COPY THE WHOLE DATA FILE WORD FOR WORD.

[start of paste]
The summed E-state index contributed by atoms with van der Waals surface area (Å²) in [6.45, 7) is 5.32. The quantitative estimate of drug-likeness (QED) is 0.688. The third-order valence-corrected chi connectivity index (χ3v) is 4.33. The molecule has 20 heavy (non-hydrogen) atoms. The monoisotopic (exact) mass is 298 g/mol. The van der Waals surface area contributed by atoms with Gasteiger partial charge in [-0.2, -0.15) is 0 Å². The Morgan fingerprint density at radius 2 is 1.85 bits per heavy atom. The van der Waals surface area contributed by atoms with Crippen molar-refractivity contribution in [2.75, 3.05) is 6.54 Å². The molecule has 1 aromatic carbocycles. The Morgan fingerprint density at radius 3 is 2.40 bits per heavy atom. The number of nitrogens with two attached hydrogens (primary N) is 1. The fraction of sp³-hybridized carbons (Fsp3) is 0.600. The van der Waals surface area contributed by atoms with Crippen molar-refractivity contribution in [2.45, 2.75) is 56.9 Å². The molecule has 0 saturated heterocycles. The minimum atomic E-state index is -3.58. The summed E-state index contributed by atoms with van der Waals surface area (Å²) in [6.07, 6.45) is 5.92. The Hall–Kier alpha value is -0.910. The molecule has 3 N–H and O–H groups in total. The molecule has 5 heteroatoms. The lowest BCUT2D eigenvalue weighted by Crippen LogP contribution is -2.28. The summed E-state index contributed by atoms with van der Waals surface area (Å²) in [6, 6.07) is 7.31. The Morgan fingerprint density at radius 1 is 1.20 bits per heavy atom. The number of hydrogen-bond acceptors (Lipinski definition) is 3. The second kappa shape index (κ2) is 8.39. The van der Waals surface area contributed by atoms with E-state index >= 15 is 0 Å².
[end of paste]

The summed E-state index contributed by atoms with van der Waals surface area (Å²) in [6.45, 7) is 5.32. The quantitative estimate of drug-likeness (QED) is 0.688. The third-order valence-corrected chi connectivity index (χ3v) is 4.33. The molecule has 20 heavy (non-hydrogen) atoms. The monoisotopic (exact) mass is 298 g/mol. The van der Waals surface area contributed by atoms with Gasteiger partial charge in [-0.2, -0.15) is 0 Å². The Morgan fingerprint density at radius 2 is 1.85 bits per heavy atom. The van der Waals surface area contributed by atoms with Crippen molar-refractivity contribution in [2.75, 3.05) is 6.54 Å². The molecule has 1 aromatic carbocycles. The Morgan fingerprint density at radius 3 is 2.40 bits per heavy atom. The number of nitrogens with two attached hydrogens (primary N) is 1. The fraction of sp³-hybridized carbons (Fsp3) is 0.600. The van der Waals surface area contributed by atoms with Crippen molar-refractivity contribution in [2.45, 2.75) is 56.9 Å². The molecule has 0 saturated heterocycles. The minimum atomic E-state index is -3.58. The summed E-state index contributed by atoms with van der Waals surface area (Å²) in [6.07, 6.45) is 5.92. The Hall–Kier alpha value is -0.910. The molecule has 3 N–H and O–H groups in total. The molecule has 5 heteroatoms. The lowest BCUT2D eigenvalue weighted by Crippen LogP contribution is -2.28. The summed E-state index contributed by atoms with van der Waals surface area (Å²) in [6, 6.07) is 7.31. The Morgan fingerprint density at radius 1 is 1.20 bits per heavy atom. The number of hydrogen-bond acceptors (Lipinski definition) is 3. The second kappa shape index (κ2) is 8.39. The van der Waals surface area contributed by atoms with E-state index >= 15 is 0 Å².